The following article was written with the objective of “shedding some light” (no pun intended) on the different types of bulbs that various Landscape Lighting (otherwise known as Low Voltage Lighting) fixtures use. In an effort to do this I thought it would be a good idea if I provided some insight with respect to the “evolution of the light bulb” and how the different types of bulbs function and perform compared to each other.
I felt it was necessary to take the time to write and publish an article on this particular subject, because the “Landscape Lighting” technology of the past cannot be compared to the technology that is available today. The lights of the past definitely had their drawbacks and posed so many (maintenance related) problems, so much so that many homeowners elected to refrain from making the investment in Landscape Lighting altogether. This is a shame, because your OutdoorSpace can look truly amazing if it’s illuminated correctly. Based on my extensive experience in the Landscaping and Landscape Lighting industry, I feel the decision not to invest in Landscape Lighting was and continues to be made because homeowners are still afraid of a number of factors, some of which include but are not necessary limited to the following;
- Costly to operate
- Ongoing repair and maintenance costs
- Limited lifespan of the light fixtures and equipment
Contrary to what some people already know or think they know about (low voltage) Landscape Lighting, the technology that is now being utilized in the manufacturing of (some but not all) Landscape Lighting fixtures is far superior to systems of the past. As a result of the technology, the cost to operate LED (low voltage) Landscape Lighting is a fraction of what it used to be. In fact, it’s estimated that it costs (approximately) 80% less to operate an LED lighting system compared to those that utilize inferior “Halogen” or “Incandescent” light bulb technology. Couple that with the integration of “Smart Home Automation” technology, the costs to operate a (low voltage) Landscape Lighting System is much lower than you might think.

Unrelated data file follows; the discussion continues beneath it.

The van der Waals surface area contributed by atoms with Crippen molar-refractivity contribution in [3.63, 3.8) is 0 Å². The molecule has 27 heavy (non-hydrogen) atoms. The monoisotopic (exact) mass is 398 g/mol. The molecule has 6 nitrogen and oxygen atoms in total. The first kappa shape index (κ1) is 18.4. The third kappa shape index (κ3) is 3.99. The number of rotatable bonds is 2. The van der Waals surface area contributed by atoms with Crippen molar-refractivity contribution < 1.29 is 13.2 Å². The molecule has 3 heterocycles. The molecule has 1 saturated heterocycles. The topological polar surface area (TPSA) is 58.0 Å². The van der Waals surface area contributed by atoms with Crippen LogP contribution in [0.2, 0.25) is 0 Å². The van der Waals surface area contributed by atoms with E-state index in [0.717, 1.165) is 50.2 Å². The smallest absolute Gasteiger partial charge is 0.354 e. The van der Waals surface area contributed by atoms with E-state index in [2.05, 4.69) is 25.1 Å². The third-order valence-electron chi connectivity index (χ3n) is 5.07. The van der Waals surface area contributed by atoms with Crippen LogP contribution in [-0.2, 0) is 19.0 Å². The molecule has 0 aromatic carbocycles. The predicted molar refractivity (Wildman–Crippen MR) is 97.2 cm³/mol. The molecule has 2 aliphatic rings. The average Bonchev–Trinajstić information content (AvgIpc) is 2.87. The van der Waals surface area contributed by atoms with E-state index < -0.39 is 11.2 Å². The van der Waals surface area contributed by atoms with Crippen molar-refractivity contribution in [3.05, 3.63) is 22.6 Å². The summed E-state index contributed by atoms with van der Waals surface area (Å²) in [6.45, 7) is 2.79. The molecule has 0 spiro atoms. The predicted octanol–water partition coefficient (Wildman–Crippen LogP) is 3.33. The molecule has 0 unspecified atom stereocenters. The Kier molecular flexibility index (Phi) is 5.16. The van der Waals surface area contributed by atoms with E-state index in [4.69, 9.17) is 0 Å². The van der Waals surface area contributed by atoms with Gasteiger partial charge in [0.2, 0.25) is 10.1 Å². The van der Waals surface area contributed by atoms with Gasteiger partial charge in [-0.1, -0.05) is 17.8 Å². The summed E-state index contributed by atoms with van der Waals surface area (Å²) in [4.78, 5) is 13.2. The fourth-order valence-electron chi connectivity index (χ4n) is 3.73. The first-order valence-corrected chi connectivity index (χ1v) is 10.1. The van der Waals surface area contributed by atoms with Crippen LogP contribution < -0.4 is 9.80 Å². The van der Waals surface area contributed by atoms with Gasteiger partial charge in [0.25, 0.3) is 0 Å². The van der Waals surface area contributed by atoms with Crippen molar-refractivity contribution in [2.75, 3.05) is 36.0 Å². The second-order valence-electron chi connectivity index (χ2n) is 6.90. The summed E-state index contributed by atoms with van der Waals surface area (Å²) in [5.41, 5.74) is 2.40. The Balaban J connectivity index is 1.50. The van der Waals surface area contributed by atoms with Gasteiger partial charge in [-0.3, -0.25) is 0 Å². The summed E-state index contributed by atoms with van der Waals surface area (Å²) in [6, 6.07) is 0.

Let’s start the education process by reviewing the evolution of the Light Bulb…
Incandescent Light Bulbs are bulbs that most people are familiar with, and as a result they have been the popular choice for decades. The Incandescent Light Bulb essentially creates light by passing an electrical current through a thin wire until it glows red hot. Personally, I like to think of these bulbs as the “Neanderthal” to the LED’s Homo Sapiens.
Compact Fluorescent Light Bulbs (CFLs) brought a little more “sophistication” to the table. The CFL bulbs create light by using electricity to trigger a chemical reaction in gaseous mercury. Compared to their Incandescent ancestors, CFLs are more cost and energy efficient. They do have a few drawbacks as they take a little longer to reach their designed light (lumen) output after they are initially switched on, plus they do not function well in cold temperatures. Having a glass bulb filled with hot mercury vapor around the house does (and should) raise some concerns, and especially if the bulb is accidentally broken!
LED (light-emitting diode) Light Bulbs. These bulbs are considered as the “magnum opus” of the lighting world since they were first introduced to the masses. LEDs have since risen far above their counterparts as a direct result of how they perform in challenging and changing environments. The other benefit is the relatively low cost to operate an LED bulb compared with its predecessors, and with energy prices soaring this is a major influencing factor!